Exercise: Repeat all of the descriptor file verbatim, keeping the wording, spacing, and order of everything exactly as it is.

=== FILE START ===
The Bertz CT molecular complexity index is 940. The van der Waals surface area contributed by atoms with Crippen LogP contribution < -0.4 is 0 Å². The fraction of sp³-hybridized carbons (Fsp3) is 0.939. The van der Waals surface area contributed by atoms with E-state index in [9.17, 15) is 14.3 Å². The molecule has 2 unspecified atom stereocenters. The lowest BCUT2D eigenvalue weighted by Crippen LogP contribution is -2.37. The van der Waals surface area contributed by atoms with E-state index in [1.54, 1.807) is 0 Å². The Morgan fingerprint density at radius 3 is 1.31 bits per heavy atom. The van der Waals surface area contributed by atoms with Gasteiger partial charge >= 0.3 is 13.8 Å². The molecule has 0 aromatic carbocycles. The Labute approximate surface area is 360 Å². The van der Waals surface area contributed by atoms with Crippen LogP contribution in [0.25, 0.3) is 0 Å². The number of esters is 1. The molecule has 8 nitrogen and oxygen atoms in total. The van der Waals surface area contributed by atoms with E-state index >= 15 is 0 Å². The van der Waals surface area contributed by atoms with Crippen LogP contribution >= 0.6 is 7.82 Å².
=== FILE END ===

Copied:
The Bertz CT molecular complexity index is 940. The van der Waals surface area contributed by atoms with Crippen LogP contribution < -0.4 is 0 Å². The fraction of sp³-hybridized carbons (Fsp3) is 0.939. The van der Waals surface area contributed by atoms with E-state index in [9.17, 15) is 14.3 Å². The molecule has 2 unspecified atom stereocenters. The lowest BCUT2D eigenvalue weighted by Crippen LogP contribution is -2.37. The van der Waals surface area contributed by atoms with E-state index in [1.54, 1.807) is 0 Å². The Morgan fingerprint density at radius 3 is 1.31 bits per heavy atom. The van der Waals surface area contributed by atoms with Gasteiger partial charge >= 0.3 is 13.8 Å². The molecule has 0 aromatic carbocycles. The Labute approximate surface area is 360 Å². The van der Waals surface area contributed by atoms with Crippen LogP contribution in [0.25, 0.3) is 0 Å². The number of esters is 1. The molecule has 8 nitrogen and oxygen atoms in total. The van der Waals surface area contributed by atoms with E-state index >= 15 is 0 Å². The van der Waals surface area contributed by atoms with Crippen LogP contribution >= 0.6 is 7.82 Å².